Jonn, along with Derrick Leaf and Dave Elza tore the truck apart and got the frame ready to be powdercoated. They reconfigured most of the front suspension setup and most of the rear. They got it back from powder and quickly transformed it into a roller. The chassis was carted around along with 6-Pack to a few more shows before they turned up the heat underneath the build. The 4Runner was then blown to pieces, which were stored in boxes, stacked on shelves, and thrown into piles in the garage. Jonn still didn’t have a real plan for the truck yet even though he had owned it for almost two years at this point. He knew he was going to have to go big, so he researched a bit and decided to punch out the Chevy block he had and bolted a supercharger on it. Jonn’s interest in his new project reached an all-time high, and his new goal was getting it to show at SEMA 2010. A real blueprint was finally devised after scheduling a few brainstorming sessions with Derrick Leaf, Eric Ward, Brad and Brian Nordmeyer, Rob Roberston, and Donnie Babb from Gauge magazine. Jonn and Derrick were to finish the fab work and tie up the loose ends, Brad and Brian would handle the color at Indy Body Werks, Eric would design the graphics, Donnie would round up the sponsors and parts, and Rob, well, he was qualified to help in every department. The idea of pirate-themed airbrushed artwork was suggested since Jonn is a fan of the plundering, rum-pounding type. Eric then shortly responded with a rendering that blew everyone’s mind. The detail was amazing, and the content was on point with Jonn’s vision. They decided to roll with it, and the Rum Runner was officially born.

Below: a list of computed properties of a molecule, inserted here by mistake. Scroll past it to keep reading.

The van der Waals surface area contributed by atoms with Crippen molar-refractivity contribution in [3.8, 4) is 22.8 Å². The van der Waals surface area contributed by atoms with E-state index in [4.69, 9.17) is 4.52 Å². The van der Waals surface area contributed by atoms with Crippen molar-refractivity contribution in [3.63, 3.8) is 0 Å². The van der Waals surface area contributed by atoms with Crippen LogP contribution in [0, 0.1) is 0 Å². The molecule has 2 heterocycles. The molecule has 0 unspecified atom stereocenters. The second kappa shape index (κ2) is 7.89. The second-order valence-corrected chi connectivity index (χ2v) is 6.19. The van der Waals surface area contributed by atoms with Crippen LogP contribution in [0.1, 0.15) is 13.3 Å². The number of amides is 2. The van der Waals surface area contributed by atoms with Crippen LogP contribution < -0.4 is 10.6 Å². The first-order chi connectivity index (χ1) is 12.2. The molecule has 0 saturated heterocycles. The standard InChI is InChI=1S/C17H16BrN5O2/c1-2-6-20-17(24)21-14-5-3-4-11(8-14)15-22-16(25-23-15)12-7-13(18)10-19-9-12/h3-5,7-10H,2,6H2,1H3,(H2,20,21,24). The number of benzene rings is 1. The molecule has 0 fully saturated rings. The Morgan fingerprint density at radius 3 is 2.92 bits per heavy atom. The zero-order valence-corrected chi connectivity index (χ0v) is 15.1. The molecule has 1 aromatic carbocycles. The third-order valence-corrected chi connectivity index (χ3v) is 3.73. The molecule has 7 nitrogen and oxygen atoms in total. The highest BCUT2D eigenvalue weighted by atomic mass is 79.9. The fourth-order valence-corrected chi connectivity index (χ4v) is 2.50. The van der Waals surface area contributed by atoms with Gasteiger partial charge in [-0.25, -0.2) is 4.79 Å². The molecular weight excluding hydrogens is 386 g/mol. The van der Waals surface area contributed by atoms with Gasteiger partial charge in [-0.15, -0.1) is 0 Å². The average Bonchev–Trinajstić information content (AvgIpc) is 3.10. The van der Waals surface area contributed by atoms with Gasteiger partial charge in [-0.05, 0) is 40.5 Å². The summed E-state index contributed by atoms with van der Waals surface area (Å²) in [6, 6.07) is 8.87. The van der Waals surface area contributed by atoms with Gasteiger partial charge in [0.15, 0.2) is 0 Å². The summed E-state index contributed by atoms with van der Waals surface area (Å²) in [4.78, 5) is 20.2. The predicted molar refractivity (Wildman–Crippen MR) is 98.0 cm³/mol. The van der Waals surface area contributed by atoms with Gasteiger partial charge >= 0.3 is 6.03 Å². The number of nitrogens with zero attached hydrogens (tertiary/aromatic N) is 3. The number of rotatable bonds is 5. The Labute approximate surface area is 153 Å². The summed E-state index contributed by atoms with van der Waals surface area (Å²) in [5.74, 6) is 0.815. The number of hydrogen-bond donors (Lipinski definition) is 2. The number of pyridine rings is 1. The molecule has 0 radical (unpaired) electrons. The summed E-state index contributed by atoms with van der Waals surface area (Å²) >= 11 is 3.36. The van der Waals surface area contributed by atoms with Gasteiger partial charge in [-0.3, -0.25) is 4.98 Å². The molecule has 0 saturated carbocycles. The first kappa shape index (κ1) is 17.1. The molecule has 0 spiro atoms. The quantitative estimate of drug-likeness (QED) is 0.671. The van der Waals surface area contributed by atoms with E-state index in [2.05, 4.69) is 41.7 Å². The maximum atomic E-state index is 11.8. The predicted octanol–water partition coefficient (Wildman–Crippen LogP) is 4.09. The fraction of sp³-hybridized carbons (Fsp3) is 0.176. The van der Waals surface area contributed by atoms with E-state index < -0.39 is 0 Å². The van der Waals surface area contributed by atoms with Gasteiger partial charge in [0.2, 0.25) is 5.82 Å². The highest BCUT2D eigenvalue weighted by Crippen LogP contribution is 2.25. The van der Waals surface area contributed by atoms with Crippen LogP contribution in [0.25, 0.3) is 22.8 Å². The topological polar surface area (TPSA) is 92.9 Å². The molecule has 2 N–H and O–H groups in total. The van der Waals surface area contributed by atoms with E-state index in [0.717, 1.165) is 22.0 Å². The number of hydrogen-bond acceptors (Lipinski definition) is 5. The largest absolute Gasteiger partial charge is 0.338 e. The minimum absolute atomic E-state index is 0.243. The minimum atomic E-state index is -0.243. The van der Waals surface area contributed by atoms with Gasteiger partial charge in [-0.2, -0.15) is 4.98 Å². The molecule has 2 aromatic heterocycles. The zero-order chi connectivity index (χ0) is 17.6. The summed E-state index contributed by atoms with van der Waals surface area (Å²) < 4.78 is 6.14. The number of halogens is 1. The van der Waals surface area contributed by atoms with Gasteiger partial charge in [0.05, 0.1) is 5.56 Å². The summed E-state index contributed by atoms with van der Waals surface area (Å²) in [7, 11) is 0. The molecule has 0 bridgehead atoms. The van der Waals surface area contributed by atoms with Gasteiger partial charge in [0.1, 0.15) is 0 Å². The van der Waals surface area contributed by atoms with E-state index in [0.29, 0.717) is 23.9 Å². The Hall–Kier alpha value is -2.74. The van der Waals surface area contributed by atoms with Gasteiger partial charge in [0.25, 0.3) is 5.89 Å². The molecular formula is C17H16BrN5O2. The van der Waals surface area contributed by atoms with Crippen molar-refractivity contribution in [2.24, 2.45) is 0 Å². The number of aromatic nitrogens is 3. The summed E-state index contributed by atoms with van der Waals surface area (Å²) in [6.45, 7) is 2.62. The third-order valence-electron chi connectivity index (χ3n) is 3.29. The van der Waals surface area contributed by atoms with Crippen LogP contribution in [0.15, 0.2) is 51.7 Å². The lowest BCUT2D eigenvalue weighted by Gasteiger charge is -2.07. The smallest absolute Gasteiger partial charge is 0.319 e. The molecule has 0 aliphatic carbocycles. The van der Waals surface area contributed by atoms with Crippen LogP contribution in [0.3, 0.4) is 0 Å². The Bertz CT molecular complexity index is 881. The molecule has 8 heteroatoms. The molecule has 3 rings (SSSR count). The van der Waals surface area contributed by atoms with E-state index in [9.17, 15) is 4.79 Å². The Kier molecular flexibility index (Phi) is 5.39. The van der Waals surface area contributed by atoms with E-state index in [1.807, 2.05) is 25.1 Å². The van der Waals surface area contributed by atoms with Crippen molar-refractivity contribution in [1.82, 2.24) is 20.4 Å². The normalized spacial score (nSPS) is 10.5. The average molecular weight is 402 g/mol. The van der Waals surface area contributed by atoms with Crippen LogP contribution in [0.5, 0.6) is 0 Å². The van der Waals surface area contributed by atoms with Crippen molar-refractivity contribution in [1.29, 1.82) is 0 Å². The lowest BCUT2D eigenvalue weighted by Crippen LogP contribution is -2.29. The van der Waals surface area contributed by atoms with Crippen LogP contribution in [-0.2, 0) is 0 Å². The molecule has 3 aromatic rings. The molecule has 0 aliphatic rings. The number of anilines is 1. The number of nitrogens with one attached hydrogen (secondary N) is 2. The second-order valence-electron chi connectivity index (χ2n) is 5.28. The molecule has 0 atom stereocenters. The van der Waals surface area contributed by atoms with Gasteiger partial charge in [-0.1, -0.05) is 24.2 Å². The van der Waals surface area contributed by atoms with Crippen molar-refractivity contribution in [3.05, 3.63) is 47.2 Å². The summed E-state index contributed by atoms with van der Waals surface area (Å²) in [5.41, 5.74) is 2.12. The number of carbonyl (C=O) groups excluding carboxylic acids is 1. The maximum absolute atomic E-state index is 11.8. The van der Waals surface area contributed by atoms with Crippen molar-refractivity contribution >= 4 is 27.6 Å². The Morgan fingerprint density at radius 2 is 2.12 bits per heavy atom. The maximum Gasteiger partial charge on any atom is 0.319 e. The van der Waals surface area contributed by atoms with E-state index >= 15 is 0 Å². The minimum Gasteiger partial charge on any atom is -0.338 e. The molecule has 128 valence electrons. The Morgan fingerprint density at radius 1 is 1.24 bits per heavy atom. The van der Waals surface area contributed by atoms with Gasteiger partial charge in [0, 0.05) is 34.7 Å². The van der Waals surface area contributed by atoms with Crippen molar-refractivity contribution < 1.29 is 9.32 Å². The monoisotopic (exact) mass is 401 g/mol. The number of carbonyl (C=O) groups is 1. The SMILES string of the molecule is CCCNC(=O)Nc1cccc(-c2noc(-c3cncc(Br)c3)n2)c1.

Jonn made a call to his retired hot-rod buddy, Bobby Leak, who works out of his home garage and talked to him about the project and off they went. Bobby had the old block bored, decked, and honed in no time flat, and the engine received all new internals that could stand 650 hp.

Derrick finished up the tailgate skin and rear bumper shavers all special ordered from Grant Kustoms. He also flush-mounted three AVS LED brakelights in the rear of the truck. They moved to the front end and had a couple of problems—first, the truck was rocking 17s, which are decent enough but not exactly ideal for this application. The guys tried to stuff 20s, but whoever tubbed the firewall a long time ago wasn’t so good at math since the wheels weren’t even coming close to fitting. 18s fit but rubbed the hood, so Jonn decided to bubble the fenders and hood to clear just enough breathing room. Jonn then realized the hood was going to need cutting to make way for the supercharger, but they didn’t have the motor in the frame or the supercharger let alone the body on the frame. He took measurements from a few diagrams and crossed his fingers before the cutting began. Nobody knew if the engine would fit until the body was back on the frame after it was painted.